Mr Salmond’s hint that the SNP’s convention of abstaining on English-only Bills is not set in stone increases the likelihood of the party becoming a major power broker after polling day on 7 May.
The SNP, which plans to make common cause with Plaid Cymru and Green Party MPs, would also “align with progressive forces to seek progressive gains for people across these islands”, he said.
He cited opposition to the renewal of the Trident nuclear submarine fleet and support for the devolution of living wage rates as examples of SNP policy priorities.
And he repeated his party’s refusal to co-operate in a hung parliament with David Cameron, who linked the principle of “English Votes for English Laws” with Scottish devolution immediately after the independence result.
“We won’t give succour, help, assistance to the Conservative Party and the reason is David Cameron waltzing out of Downing Street and showing his true face the morning after the referendum,” he said.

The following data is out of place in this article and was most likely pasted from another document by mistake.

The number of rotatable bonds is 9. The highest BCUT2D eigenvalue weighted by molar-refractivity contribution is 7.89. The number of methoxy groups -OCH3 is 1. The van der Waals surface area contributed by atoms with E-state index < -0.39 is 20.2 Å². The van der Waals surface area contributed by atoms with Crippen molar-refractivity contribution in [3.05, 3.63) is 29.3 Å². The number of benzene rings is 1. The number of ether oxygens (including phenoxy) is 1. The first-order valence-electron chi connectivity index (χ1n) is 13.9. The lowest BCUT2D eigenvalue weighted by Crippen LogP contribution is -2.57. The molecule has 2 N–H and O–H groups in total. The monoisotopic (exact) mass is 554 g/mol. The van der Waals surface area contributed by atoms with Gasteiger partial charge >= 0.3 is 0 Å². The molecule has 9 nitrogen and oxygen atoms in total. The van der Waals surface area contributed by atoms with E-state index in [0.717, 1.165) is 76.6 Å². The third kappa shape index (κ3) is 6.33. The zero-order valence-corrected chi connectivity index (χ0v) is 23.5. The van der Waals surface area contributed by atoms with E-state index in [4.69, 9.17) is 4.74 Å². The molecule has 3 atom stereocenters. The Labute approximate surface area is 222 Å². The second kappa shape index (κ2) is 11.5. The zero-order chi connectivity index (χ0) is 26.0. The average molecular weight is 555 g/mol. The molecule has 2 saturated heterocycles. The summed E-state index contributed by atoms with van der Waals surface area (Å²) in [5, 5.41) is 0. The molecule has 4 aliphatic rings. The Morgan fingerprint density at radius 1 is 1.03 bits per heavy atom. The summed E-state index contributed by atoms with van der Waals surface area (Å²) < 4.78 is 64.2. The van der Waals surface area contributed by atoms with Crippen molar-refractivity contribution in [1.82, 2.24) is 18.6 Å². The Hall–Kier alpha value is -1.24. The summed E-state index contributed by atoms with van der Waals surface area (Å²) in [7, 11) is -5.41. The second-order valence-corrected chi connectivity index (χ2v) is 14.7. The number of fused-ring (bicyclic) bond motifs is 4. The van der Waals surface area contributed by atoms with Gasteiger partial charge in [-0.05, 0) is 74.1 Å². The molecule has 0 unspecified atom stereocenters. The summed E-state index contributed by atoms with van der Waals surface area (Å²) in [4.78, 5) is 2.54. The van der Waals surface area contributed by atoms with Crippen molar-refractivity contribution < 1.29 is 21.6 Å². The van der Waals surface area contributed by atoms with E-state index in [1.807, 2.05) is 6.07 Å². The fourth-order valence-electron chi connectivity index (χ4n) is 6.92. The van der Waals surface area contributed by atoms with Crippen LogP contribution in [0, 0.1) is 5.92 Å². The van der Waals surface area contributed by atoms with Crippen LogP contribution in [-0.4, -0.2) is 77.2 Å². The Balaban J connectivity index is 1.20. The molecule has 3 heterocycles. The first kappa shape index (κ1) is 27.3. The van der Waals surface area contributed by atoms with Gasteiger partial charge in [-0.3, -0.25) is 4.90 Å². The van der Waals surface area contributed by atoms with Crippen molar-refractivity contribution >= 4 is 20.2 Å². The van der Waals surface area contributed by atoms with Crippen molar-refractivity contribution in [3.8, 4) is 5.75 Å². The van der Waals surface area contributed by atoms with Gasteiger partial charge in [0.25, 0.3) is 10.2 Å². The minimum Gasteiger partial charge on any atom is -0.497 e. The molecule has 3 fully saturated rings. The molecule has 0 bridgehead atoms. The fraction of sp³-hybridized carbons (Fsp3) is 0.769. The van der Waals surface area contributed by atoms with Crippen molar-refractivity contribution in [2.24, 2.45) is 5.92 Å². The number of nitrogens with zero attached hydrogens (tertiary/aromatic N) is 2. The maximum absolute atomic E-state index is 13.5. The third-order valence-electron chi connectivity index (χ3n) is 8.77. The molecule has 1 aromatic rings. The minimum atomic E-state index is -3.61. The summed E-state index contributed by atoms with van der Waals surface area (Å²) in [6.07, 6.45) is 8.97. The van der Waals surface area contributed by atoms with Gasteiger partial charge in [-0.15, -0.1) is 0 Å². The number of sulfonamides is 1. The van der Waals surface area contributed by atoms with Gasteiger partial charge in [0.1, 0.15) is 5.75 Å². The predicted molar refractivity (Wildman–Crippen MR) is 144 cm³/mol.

Mr Salmond said he had still believed on referendum day that the Yes campaign would secure a clear majority of around 52 or 53 per cent. When Clackmannanshire became the first area to declare – and rejected separation – he knew the game was up. “I have had better moments – I wouldn’t dispute that for a moment,” he said.
But he insisted the “invigorating and enabling” campaign had unlocked political passions across Scotland and pointed to SNP membership figures which have leapt in three months from 25,000 to more than 93,000.
“I wasn’t surprised when it doubled, but I was extremely surprised when it quadrupled. It’s a phenomenon,” he said.
“The [campaign] legacy is hugely important and I suppose that’s only dawning on our opponents. They seem very irritated you can lose a referendum and win a campaign.”
A less welcome personal legacy is the repetitive strain injury Mr Salmond suffers in his right hand. He will take a Christmas break with his wife, Moira, but then return to the political fray fully focused on translating the SNP’s surge of support in Scotland to having influence at Westminster. He said: “I have been doing a lot of thinking and preparation. It is one thing to say Scotland can win through the process, it’s another to make sure that happens.”